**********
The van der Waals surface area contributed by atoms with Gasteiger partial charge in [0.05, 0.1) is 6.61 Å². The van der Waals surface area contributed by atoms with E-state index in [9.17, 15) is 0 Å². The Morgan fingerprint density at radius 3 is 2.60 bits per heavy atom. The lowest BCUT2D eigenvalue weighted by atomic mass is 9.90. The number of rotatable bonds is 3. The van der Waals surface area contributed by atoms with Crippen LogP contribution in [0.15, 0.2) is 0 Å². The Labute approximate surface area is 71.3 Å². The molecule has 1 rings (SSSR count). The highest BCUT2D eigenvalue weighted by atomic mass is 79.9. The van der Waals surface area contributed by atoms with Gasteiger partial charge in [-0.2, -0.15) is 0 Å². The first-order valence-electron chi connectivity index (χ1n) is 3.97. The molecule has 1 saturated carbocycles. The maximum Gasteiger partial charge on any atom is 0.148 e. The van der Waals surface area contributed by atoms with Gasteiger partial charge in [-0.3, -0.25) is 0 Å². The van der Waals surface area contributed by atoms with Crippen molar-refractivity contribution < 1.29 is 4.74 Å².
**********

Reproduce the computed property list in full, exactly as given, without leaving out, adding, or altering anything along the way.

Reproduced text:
The van der Waals surface area contributed by atoms with Gasteiger partial charge in [0.05, 0.1) is 6.61 Å². The van der Waals surface area contributed by atoms with E-state index in [9.17, 15) is 0 Å². The Morgan fingerprint density at radius 3 is 2.60 bits per heavy atom. The lowest BCUT2D eigenvalue weighted by atomic mass is 9.90. The number of rotatable bonds is 3. The van der Waals surface area contributed by atoms with Crippen LogP contribution in [0.15, 0.2) is 0 Å². The Labute approximate surface area is 71.3 Å². The molecule has 1 rings (SSSR count). The highest BCUT2D eigenvalue weighted by atomic mass is 79.9. The van der Waals surface area contributed by atoms with Gasteiger partial charge in [-0.2, -0.15) is 0 Å². The first-order valence-electron chi connectivity index (χ1n) is 3.97. The molecule has 1 saturated carbocycles. The maximum Gasteiger partial charge on any atom is 0.148 e. The van der Waals surface area contributed by atoms with Gasteiger partial charge in [-0.3, -0.25) is 0 Å². The van der Waals surface area contributed by atoms with Crippen molar-refractivity contribution < 1.29 is 4.74 Å².